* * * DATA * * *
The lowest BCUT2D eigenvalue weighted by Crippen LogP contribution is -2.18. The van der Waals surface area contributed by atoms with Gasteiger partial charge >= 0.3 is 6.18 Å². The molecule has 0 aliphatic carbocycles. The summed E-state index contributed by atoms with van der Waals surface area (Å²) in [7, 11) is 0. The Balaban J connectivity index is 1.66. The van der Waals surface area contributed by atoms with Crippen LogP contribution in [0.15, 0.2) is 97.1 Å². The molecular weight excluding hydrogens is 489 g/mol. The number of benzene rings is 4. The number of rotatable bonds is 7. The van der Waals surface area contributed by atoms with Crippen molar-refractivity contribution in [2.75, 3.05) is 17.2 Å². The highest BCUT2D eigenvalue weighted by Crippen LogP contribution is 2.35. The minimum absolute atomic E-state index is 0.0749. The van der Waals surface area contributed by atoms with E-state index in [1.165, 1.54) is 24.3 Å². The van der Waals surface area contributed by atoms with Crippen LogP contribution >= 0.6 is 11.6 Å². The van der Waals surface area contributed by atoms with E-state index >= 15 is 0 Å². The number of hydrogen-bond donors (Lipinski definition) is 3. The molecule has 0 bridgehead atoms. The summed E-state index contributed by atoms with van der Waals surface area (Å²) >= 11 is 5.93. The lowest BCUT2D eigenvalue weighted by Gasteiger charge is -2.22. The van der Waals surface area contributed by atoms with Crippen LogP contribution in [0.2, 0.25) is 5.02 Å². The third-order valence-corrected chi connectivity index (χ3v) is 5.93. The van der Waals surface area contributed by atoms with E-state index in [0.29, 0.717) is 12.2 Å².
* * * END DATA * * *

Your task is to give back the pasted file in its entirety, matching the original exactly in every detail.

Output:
The lowest BCUT2D eigenvalue weighted by Crippen LogP contribution is -2.18. The van der Waals surface area contributed by atoms with Gasteiger partial charge >= 0.3 is 6.18 Å². The molecule has 0 aliphatic carbocycles. The summed E-state index contributed by atoms with van der Waals surface area (Å²) in [7, 11) is 0. The Balaban J connectivity index is 1.66. The van der Waals surface area contributed by atoms with Crippen LogP contribution in [0.15, 0.2) is 97.1 Å². The molecular weight excluding hydrogens is 489 g/mol. The number of benzene rings is 4. The number of rotatable bonds is 7. The van der Waals surface area contributed by atoms with Crippen molar-refractivity contribution in [2.75, 3.05) is 17.2 Å². The highest BCUT2D eigenvalue weighted by Crippen LogP contribution is 2.35. The minimum absolute atomic E-state index is 0.0749. The van der Waals surface area contributed by atoms with E-state index in [1.165, 1.54) is 24.3 Å². The van der Waals surface area contributed by atoms with Crippen LogP contribution >= 0.6 is 11.6 Å². The van der Waals surface area contributed by atoms with E-state index >= 15 is 0 Å². The number of hydrogen-bond donors (Lipinski definition) is 3. The molecule has 0 bridgehead atoms. The summed E-state index contributed by atoms with van der Waals surface area (Å²) >= 11 is 5.93. The lowest BCUT2D eigenvalue weighted by Gasteiger charge is -2.22. The van der Waals surface area contributed by atoms with Crippen LogP contribution in [0.2, 0.25) is 5.02 Å². The third-order valence-corrected chi connectivity index (χ3v) is 5.93. The van der Waals surface area contributed by atoms with E-state index in [0.29, 0.717) is 12.2 Å².